LINCOLN –The total number of COVID-19-related deaths in the state increased by six to 119 today, according to the Nebraska Department of Health and Human Services (DHHS) data dashboard. To view county specific data, click on the county within the Nebraska map.
In addition, DHHS recently updated its COVID-19 dashboard to include death data by county and added data related to hospital capacity – http://dhhs.ne.gov/coronavirus
The state case total, as of 5:45 p.m. Central Daylight Time today, is 9,772. Local health departments are reporting deaths and cases in their jurisdictions. In the event of a discrepancy between DHHS dashboard data and deaths or cases reported by local public health officials, data reported by the local health department should be considered the most up to date.
Today, at his daily coronavirus briefing, Governor Pete Ricketts highlighted the state’s support of long-term care (LTC) facilities during the pandemic. He previewed a new tool being developed by DHHS to help LTC facilities assess and improve their preparedness planning. Speaking at the briefing, Becky Wisell, interim deputy director of Health Licensure and Environmental Health for the Division of Public Health, said the COVID-19 response planning tool covers key areas that LTC facilities should consider in their planning, such as identification and management of ill residents; visitation policies, supplies and resources, infection control and disinfection protocols; and surge capacity for staffing. The state will be asking every LTC facility to complete a plan and will send out the new tool in the near future.
TestNebraska launched last week with mobile testing sites. The Governor is urging all Nebraskans to take the assessment provided on the TestNebraska website to help identify cases of COVID-19 in the state. After taking the assessment, participants who fit the criteria will be notified via phone or email that they qualify to be tested for COVID-19. Nebraskans can take the assessment at https://www.testnebraska.com/. Because people can develop symptoms quickly, Nebraskans are asked to update their assessments from time to time as needed.
After someone tests positive, a contact tracer with the local or state public health team will reach out to them with information on safely self-isolating, said Felicia Quintana-Zinn, deputy director within the Division of Public Health, at Gov. Ricketts’ Thursday briefing. The contact tracer will also ask questions about where the person has recently been, and with whom they have been in close contact. The information gathered by contact tracers helps to identify other persons who have been exposed to the virus and may be at risk.
Governor Pete Ricketts earlier had announced changes to some of the state’s Directed Health Measures (DHM), including re-openings of selected businesses in specific regions of Nebraska. A map of local health departments is also available.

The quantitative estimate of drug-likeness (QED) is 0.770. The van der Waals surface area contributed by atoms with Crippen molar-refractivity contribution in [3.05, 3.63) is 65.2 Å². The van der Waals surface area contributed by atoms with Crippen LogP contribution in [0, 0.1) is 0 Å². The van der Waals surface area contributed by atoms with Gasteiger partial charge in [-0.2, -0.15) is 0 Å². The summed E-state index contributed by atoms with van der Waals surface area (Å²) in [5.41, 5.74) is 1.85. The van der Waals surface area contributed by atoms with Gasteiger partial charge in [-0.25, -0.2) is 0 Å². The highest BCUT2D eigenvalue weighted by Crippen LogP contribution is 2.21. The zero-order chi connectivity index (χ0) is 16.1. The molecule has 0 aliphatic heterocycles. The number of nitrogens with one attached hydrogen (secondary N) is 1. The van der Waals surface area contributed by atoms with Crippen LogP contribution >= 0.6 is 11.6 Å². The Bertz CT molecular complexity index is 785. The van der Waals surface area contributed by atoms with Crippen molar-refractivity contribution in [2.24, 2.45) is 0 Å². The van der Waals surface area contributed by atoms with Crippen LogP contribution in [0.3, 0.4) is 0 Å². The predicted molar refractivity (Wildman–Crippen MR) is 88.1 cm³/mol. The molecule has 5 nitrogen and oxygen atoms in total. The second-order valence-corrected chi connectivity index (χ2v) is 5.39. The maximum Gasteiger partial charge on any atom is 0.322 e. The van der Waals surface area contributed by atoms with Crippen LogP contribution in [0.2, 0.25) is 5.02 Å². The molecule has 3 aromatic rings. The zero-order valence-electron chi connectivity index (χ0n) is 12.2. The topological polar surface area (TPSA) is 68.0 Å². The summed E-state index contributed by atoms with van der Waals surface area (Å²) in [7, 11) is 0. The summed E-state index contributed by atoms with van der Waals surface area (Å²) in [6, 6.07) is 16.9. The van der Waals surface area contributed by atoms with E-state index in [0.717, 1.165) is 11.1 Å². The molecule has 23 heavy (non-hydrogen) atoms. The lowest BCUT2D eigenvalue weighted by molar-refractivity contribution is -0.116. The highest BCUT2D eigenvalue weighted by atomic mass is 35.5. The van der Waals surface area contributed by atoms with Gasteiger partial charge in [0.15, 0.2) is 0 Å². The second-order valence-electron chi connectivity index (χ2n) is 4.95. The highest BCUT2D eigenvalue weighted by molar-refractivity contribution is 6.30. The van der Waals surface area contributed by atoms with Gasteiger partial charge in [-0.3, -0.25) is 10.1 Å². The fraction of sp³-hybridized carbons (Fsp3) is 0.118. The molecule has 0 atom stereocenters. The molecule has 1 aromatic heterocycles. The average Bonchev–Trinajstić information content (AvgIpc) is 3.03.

DHHS supports Governor Ricketts in urging Nebraskans to follow the Six Rules to Keep Nebraska Healthy.
- Stay home. No non-essential errands and no social gatherings. Respect the ten-person limits.
- Socially distance your work. Work from home or use the six-foot rule as much as possible in the workplace.
- Shop alone. Do this only once a week and do not take your family with you.
- Help kids social distance. Play at home, no group sports and no playgrounds.
- Help seniors stay at home. This can be done by shopping for them. Do not visit long-term facilities.
- Exercise daily. Do your best to stay as healthy and safe as you can.
Recent studies show that a significant portion of people with COVID-19 lack symptoms and those who eventually develop symptoms can pass the virus to others before showing symptoms, according to the Centers for Disease Control and Prevention (CDC). The CDC now recommends wearing cloth face coverings in public settings where other social distancing measures are difficult to maintain (grocery stores, pharmacies, etc.) especially in areas of significant community-based transmission – https://www.cdc.gov/
Cloth face coverings are not a substitute for social distancing. Public health officials continue to emphasize that maintaining 6-feet social distancing is crucial to slowing the spread of the virus.
Here’s where to find tools and resources for individuals and families, schools, communities, businesses, healthcare facilities, and first responders on the DHHS website – http://dhhs.ne.gov/coronavirus and CDC’s website – https://www.cdc.gov/covid19 .
DHHS opened a statewide COVID-19 information line to help answer general questions and share the latest information and resources with Nebraskans to help keep them informed. The number is (402) 552-6645 or toll-free at (833) 998-2275; hours of operation are 8 a.m.-8 p.m. CDT, 7 days a week.
DHHS will continue to update Nebraskans through the DHHS website and on Facebook and Twitter as we have new information. The CDC’s website is also a good resource for COVID-19 information – https://www.cdc.gov/covid19 .